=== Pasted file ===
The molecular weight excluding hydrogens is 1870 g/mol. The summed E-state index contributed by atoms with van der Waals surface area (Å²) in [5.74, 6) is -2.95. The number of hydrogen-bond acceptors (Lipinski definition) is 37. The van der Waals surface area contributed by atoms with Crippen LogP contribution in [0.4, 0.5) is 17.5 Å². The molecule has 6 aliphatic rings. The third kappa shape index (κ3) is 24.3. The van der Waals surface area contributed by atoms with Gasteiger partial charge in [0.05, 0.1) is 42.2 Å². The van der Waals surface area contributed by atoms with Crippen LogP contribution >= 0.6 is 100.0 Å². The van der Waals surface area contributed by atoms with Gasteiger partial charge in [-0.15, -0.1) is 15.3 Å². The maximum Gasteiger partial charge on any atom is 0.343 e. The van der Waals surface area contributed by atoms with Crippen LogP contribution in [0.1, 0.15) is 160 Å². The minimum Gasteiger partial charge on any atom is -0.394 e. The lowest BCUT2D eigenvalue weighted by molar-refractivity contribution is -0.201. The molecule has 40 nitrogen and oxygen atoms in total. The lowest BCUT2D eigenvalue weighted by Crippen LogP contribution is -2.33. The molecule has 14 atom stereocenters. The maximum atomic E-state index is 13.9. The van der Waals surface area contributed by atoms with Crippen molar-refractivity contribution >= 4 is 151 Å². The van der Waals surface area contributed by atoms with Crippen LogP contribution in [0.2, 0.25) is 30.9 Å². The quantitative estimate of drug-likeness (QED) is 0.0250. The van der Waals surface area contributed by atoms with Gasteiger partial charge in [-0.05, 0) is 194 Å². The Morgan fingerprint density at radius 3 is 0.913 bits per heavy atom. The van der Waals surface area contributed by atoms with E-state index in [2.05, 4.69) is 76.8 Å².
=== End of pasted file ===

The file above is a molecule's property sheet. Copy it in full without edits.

The molecular weight excluding hydrogens is 1870 g/mol. The summed E-state index contributed by atoms with van der Waals surface area (Å²) in [5.74, 6) is -2.95. The number of hydrogen-bond acceptors (Lipinski definition) is 37. The van der Waals surface area contributed by atoms with Crippen LogP contribution in [0.4, 0.5) is 17.5 Å². The molecule has 6 aliphatic rings. The third kappa shape index (κ3) is 24.3. The van der Waals surface area contributed by atoms with Gasteiger partial charge in [0.05, 0.1) is 42.2 Å². The van der Waals surface area contributed by atoms with Crippen LogP contribution >= 0.6 is 100.0 Å². The van der Waals surface area contributed by atoms with Gasteiger partial charge in [-0.15, -0.1) is 15.3 Å². The maximum Gasteiger partial charge on any atom is 0.343 e. The van der Waals surface area contributed by atoms with Crippen LogP contribution in [0.1, 0.15) is 160 Å². The minimum Gasteiger partial charge on any atom is -0.394 e. The lowest BCUT2D eigenvalue weighted by molar-refractivity contribution is -0.201. The molecule has 40 nitrogen and oxygen atoms in total. The lowest BCUT2D eigenvalue weighted by Crippen LogP contribution is -2.33. The molecule has 14 atom stereocenters. The maximum atomic E-state index is 13.9. The van der Waals surface area contributed by atoms with Crippen molar-refractivity contribution >= 4 is 151 Å². The van der Waals surface area contributed by atoms with Crippen LogP contribution in [0.2, 0.25) is 30.9 Å². The quantitative estimate of drug-likeness (QED) is 0.0250. The van der Waals surface area contributed by atoms with Gasteiger partial charge in [-0.05, 0) is 194 Å². The Morgan fingerprint density at radius 3 is 0.913 bits per heavy atom. The van der Waals surface area contributed by atoms with E-state index in [2.05, 4.69) is 76.8 Å².